Shares for JetBlue Airways fell over 13% on Tuesday, eclipsing a previous low set in 2011, after the airline company said rising fuel prices, “staggering” weather delays and air traffic control limitations resulted in a net loss through the third quarter.
JetBlue’s shares fell 13.21% to $3.65 as of early Tuesday afternoon, the largest single-day decline for the company since June 13, 2022, when shares fell by 11.43% to $8.45.
The share price also eclipsed a previous low of $3.86 set in July 2011, after falling to as low as $3.42 on Tuesday.
JetBlue reported $2.35 billion in revenue for the third quarter, an 8% decline over the previous year, falling short of analyst projections of $2.38 billion, according to CNBC.
The airline also reported a net loss of $135 million, or 46 cents per share, after posting a profit of $57 million a year earlier.
An adjusted loss upward of 55 per share is expected for the fourth quarter, JetBlue said, exceeding previous analyst projections of a loss of 15 cents per share, according to the Wall Street Journal.
Chief financial officer Ursula Hurley said the airline suffered from the “sheer magnitude” of delays caused by air traffic control and weather, while the company added that six aircraft are grounded because of a manufacturing defect and more could be affected.
“We have a very big order book of new airplanes, but they’re all coming late,” JetBlue chief executive Robin Hayes told Bloomberg last month, adding, “On top of that, there are some engine issues. And so, we actually have airplanes on the ground today with no engines because there isn’t enough engines to support them.”
The all-time low for JetBlue’s share price is $2.81, a mark set in January 2001.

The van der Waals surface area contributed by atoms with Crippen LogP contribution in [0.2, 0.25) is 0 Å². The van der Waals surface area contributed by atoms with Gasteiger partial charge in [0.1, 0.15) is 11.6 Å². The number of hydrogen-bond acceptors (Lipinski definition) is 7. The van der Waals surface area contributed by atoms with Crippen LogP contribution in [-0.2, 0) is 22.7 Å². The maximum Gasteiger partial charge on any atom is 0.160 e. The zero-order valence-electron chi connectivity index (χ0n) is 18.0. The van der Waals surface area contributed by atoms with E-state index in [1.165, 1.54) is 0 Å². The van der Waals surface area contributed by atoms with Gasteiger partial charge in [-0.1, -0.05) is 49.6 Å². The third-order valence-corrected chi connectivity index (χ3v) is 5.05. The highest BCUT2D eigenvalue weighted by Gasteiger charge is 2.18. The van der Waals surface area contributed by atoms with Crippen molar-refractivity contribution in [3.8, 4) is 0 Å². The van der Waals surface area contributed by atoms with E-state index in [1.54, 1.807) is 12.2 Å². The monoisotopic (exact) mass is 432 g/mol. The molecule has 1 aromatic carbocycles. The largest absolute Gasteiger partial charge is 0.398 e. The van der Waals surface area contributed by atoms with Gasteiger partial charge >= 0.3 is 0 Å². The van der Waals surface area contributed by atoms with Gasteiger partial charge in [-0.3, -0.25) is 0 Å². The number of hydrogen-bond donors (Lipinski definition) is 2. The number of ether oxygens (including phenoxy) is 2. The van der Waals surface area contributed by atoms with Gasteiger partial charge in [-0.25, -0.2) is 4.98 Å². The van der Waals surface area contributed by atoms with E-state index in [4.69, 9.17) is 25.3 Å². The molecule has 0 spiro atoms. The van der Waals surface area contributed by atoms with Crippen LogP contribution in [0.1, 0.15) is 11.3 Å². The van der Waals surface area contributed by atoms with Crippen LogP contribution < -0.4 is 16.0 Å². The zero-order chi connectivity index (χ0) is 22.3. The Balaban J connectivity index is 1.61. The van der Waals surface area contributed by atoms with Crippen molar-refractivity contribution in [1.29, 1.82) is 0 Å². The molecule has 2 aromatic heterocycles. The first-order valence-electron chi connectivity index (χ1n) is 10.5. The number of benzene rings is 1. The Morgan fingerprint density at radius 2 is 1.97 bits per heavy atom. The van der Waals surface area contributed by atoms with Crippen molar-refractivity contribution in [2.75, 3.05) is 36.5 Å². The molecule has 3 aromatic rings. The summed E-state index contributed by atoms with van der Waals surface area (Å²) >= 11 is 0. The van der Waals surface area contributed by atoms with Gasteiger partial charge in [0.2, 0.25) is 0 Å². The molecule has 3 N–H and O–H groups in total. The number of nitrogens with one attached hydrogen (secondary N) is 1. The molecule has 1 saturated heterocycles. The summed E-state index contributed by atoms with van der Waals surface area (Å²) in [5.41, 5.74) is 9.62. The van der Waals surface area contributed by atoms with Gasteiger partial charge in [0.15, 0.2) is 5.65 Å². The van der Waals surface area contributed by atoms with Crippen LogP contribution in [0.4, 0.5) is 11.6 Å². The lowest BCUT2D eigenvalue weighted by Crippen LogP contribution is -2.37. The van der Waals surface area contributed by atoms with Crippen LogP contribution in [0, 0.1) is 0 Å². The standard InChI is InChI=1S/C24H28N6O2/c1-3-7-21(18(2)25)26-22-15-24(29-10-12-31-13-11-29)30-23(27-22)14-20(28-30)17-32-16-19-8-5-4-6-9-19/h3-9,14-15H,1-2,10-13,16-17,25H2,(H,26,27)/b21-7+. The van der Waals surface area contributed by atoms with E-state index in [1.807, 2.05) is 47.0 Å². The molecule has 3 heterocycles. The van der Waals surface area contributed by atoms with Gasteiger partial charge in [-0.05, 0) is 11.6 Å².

Airport delays and flight cancellations affected several U.S. airlines earlier this year, amid severe weather and a shortage of air traffic controller employees. As of June, the U.S. was experiencing upward of 9,000 delayed flights per day, according to FlightAware. The airline industry is also affected by declining demand following a spike after the pandemic, in addition to higher fuel prices and parts shortages, according to Bloomberg. JetBlue said it would add 30 new aircraft this year, though the company has said it will only receive 19 because of defective parts supplied by Pratt & Whitney, including some engines.
The Justice Department sued JetBlue earlier this year in an effort to block the airline’s $3.8 billion all-cash acquisition of Spirit, after JetBlue won a bidding war over rival Frontier Airlines. The Justice Department claims the merger would increase fares and “reduce choice on routes” across the U.S., harming “cost-conscious” travelers. A trial for the lawsuit began Tuesday. This article originally appeared on Forbes.
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